MVRDV Is Inspired By Blocks: The Porous City Exhibition and the DnB NOR Headquarters

MVRDV Porous City

MVRDV Porous City

Even if they weren’t your favorite, you may have spent a portion of your childhood building things out of blocks. I loved playing with the blocks at school because they were huge; I could stack the pieces into symmetrical piles half my height and stomp around the mess durring recess. Sadly, at home I was relegated to playing with lincoln logs or Legos, neither of which are any fun to stomp on with bare feet. As it turns out, some architects grow up and never stop playing with blocks. Instead, when these architects start to work/play, the result becomes more complex than anything I made when I was little and their building blocks become much more expensive. But not always.

MVRDV Porous City

Here are two recent works by the Dutch firm MVRDV. To me, most of the firm’s work can appear blocky at times, but these tall white towers made for an exhibition in Cannes are especially blocky because they are made from white legos. The exhibition is called Porous City and these towers (which were made with help from the Why Factory) are investigations about how to break up the solid mass of a skyscraper. These legos are the building blocks that aren’t so expensive.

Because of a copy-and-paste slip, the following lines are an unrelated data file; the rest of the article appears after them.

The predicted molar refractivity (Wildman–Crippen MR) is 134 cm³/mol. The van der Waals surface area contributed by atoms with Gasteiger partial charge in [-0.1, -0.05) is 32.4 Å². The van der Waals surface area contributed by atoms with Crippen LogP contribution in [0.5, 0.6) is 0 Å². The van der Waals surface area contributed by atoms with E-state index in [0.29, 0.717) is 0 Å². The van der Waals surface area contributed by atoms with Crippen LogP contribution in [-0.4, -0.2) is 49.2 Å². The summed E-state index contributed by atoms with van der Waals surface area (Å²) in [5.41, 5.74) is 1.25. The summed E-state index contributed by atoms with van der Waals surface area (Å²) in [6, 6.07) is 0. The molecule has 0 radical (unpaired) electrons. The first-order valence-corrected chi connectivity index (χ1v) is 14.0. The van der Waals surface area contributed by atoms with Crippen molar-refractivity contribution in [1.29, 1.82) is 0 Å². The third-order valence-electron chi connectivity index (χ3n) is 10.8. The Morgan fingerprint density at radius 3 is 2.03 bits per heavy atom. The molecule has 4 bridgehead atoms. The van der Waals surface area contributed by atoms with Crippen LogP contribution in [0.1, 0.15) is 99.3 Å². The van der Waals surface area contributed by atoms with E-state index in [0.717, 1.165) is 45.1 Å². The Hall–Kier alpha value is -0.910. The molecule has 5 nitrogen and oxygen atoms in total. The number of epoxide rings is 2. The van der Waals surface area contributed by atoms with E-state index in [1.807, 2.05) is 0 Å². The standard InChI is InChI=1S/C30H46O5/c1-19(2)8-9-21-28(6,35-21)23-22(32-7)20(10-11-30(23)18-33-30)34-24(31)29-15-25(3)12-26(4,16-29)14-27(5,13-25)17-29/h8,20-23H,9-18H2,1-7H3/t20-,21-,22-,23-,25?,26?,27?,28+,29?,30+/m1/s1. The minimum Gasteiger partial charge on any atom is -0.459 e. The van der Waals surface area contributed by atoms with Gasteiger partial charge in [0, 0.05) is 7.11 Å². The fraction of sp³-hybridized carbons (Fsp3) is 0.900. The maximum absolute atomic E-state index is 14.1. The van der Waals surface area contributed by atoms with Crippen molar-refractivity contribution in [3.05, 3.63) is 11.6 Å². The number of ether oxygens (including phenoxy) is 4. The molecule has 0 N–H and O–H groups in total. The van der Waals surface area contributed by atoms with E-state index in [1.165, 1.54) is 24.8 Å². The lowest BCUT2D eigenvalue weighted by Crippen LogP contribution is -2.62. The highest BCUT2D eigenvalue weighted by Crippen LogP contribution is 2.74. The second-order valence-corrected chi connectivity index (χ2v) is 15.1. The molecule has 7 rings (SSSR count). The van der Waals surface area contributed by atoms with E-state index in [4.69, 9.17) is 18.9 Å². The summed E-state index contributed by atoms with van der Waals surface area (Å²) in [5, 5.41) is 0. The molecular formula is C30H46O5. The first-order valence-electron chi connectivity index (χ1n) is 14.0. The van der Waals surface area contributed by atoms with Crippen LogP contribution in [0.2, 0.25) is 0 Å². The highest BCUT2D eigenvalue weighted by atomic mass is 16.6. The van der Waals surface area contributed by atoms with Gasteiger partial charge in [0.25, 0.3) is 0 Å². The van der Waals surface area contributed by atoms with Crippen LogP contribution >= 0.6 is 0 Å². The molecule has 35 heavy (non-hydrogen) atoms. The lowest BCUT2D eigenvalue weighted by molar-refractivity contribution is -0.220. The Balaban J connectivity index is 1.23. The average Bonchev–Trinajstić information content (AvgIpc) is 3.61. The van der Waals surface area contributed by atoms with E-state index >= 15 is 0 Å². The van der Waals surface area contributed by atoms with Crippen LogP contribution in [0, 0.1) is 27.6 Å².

MVRDV Oslo Norway Blocky DnB

MVRDV Oslo Norway DnB

The expensive building blocks are the ones used for building the new DnB NOR headquarters in Oslo. And they’re not super expensive for a building… just more expensive than legos. And maybe after seeing the massing of the towers in the exhibition, it’s not surprising that this project is the work of the same firm. The headquarters is an intricate mass of cubic modules that come together to resemble a game of Tetris gone berserk. Communal spaces (which read from the exterior as glass pixels) wind their way through the building, connecting all the way from the entryway to a rooftop bar. It’s a project that is playful while at the same time responding to the demands of the client and climate. These works are not just whims of an architect, but serious play that’s advancing an architectural inquiry one block at a time.

Alex Dent

April 2, 2013 / By

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